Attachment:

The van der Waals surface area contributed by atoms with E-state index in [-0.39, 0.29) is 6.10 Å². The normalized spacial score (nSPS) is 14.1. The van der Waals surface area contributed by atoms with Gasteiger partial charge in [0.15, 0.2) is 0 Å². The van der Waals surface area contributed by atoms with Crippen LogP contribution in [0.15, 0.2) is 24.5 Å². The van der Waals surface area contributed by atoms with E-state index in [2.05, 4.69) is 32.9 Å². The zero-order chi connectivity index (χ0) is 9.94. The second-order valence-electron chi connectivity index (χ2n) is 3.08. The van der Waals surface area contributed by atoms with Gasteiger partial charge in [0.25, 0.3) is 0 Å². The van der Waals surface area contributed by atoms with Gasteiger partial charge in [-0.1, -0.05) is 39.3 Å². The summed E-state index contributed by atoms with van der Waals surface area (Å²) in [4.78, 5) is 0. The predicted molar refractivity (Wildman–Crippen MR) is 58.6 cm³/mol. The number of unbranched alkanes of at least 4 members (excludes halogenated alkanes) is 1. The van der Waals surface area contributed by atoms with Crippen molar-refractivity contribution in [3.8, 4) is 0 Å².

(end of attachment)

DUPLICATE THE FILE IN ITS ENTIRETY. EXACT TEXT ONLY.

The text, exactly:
The van der Waals surface area contributed by atoms with E-state index in [-0.39, 0.29) is 6.10 Å². The normalized spacial score (nSPS) is 14.1. The van der Waals surface area contributed by atoms with Gasteiger partial charge in [0.15, 0.2) is 0 Å². The van der Waals surface area contributed by atoms with Crippen LogP contribution in [0.15, 0.2) is 24.5 Å². The van der Waals surface area contributed by atoms with E-state index in [2.05, 4.69) is 32.9 Å². The zero-order chi connectivity index (χ0) is 9.94. The second-order valence-electron chi connectivity index (χ2n) is 3.08. The van der Waals surface area contributed by atoms with Gasteiger partial charge in [0.25, 0.3) is 0 Å². The van der Waals surface area contributed by atoms with Gasteiger partial charge in [-0.1, -0.05) is 39.3 Å². The summed E-state index contributed by atoms with van der Waals surface area (Å²) in [4.78, 5) is 0. The predicted molar refractivity (Wildman–Crippen MR) is 58.6 cm³/mol. The number of unbranched alkanes of at least 4 members (excludes halogenated alkanes) is 1. The van der Waals surface area contributed by atoms with Crippen molar-refractivity contribution in [3.8, 4) is 0 Å².